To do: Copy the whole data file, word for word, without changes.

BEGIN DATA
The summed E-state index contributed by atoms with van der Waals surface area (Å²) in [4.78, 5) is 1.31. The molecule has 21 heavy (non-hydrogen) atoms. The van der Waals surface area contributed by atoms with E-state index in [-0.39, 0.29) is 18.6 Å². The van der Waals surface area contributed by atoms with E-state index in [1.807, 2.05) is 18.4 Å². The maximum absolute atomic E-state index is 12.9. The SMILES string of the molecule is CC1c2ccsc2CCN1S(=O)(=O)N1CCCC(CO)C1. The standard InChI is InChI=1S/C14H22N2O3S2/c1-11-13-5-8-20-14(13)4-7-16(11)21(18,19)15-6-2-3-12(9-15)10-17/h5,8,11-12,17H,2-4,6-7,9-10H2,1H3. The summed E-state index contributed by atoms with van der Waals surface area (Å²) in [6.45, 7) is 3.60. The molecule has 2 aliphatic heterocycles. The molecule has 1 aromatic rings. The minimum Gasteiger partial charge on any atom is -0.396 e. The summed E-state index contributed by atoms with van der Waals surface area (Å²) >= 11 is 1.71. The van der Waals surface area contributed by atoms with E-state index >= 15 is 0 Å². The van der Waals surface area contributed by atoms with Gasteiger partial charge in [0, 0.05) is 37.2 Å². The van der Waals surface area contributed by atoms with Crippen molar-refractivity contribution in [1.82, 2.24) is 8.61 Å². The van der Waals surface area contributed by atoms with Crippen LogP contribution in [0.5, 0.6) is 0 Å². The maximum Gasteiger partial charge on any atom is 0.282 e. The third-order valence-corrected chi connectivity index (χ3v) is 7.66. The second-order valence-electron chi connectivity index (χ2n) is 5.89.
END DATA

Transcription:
The summed E-state index contributed by atoms with van der Waals surface area (Å²) in [4.78, 5) is 1.31. The molecule has 21 heavy (non-hydrogen) atoms. The van der Waals surface area contributed by atoms with E-state index in [-0.39, 0.29) is 18.6 Å². The van der Waals surface area contributed by atoms with E-state index in [1.807, 2.05) is 18.4 Å². The maximum absolute atomic E-state index is 12.9. The SMILES string of the molecule is CC1c2ccsc2CCN1S(=O)(=O)N1CCCC(CO)C1. The standard InChI is InChI=1S/C14H22N2O3S2/c1-11-13-5-8-20-14(13)4-7-16(11)21(18,19)15-6-2-3-12(9-15)10-17/h5,8,11-12,17H,2-4,6-7,9-10H2,1H3. The summed E-state index contributed by atoms with van der Waals surface area (Å²) in [6.45, 7) is 3.60. The molecule has 2 aliphatic heterocycles. The molecule has 1 aromatic rings. The minimum Gasteiger partial charge on any atom is -0.396 e. The summed E-state index contributed by atoms with van der Waals surface area (Å²) >= 11 is 1.71. The van der Waals surface area contributed by atoms with E-state index >= 15 is 0 Å². The van der Waals surface area contributed by atoms with Gasteiger partial charge in [0, 0.05) is 37.2 Å². The van der Waals surface area contributed by atoms with Crippen molar-refractivity contribution in [1.82, 2.24) is 8.61 Å². The van der Waals surface area contributed by atoms with Crippen LogP contribution in [0.5, 0.6) is 0 Å². The maximum Gasteiger partial charge on any atom is 0.282 e. The third-order valence-corrected chi connectivity index (χ3v) is 7.66. The second-order valence-electron chi connectivity index (χ2n) is 5.89.